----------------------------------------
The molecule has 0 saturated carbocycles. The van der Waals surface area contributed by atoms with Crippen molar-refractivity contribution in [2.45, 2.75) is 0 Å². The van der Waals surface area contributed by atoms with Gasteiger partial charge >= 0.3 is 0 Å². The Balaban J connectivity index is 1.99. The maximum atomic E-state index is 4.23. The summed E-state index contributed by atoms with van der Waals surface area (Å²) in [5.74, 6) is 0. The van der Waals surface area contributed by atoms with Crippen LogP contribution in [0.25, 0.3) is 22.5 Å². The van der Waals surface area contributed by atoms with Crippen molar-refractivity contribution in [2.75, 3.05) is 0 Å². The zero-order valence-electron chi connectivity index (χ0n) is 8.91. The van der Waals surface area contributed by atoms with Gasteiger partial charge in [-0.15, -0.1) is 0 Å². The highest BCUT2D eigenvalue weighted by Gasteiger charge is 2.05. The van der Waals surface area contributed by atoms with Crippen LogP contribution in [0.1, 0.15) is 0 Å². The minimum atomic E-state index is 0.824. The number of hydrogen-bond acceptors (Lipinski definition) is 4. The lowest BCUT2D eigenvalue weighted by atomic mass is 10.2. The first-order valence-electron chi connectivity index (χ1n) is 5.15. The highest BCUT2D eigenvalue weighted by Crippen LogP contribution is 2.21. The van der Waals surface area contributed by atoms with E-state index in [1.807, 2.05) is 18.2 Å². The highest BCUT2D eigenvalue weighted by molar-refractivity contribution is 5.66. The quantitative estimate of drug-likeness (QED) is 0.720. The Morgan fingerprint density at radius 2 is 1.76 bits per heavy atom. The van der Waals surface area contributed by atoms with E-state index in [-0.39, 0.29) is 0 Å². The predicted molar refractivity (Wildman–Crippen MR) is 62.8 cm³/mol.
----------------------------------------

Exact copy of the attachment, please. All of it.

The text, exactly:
The molecule has 0 saturated carbocycles. The van der Waals surface area contributed by atoms with Crippen molar-refractivity contribution in [2.45, 2.75) is 0 Å². The van der Waals surface area contributed by atoms with Gasteiger partial charge >= 0.3 is 0 Å². The Balaban J connectivity index is 1.99. The maximum atomic E-state index is 4.23. The summed E-state index contributed by atoms with van der Waals surface area (Å²) in [5.74, 6) is 0. The van der Waals surface area contributed by atoms with Crippen LogP contribution in [0.25, 0.3) is 22.5 Å². The van der Waals surface area contributed by atoms with Crippen molar-refractivity contribution in [2.75, 3.05) is 0 Å². The zero-order valence-electron chi connectivity index (χ0n) is 8.91. The van der Waals surface area contributed by atoms with Gasteiger partial charge in [-0.15, -0.1) is 0 Å². The highest BCUT2D eigenvalue weighted by Gasteiger charge is 2.05. The van der Waals surface area contributed by atoms with Crippen LogP contribution in [0.1, 0.15) is 0 Å². The minimum atomic E-state index is 0.824. The number of hydrogen-bond acceptors (Lipinski definition) is 4. The lowest BCUT2D eigenvalue weighted by atomic mass is 10.2. The first-order valence-electron chi connectivity index (χ1n) is 5.15. The highest BCUT2D eigenvalue weighted by Crippen LogP contribution is 2.21. The van der Waals surface area contributed by atoms with E-state index in [1.807, 2.05) is 18.2 Å². The highest BCUT2D eigenvalue weighted by molar-refractivity contribution is 5.66. The quantitative estimate of drug-likeness (QED) is 0.720. The Morgan fingerprint density at radius 2 is 1.76 bits per heavy atom. The van der Waals surface area contributed by atoms with E-state index in [-0.39, 0.29) is 0 Å². The predicted molar refractivity (Wildman–Crippen MR) is 62.8 cm³/mol.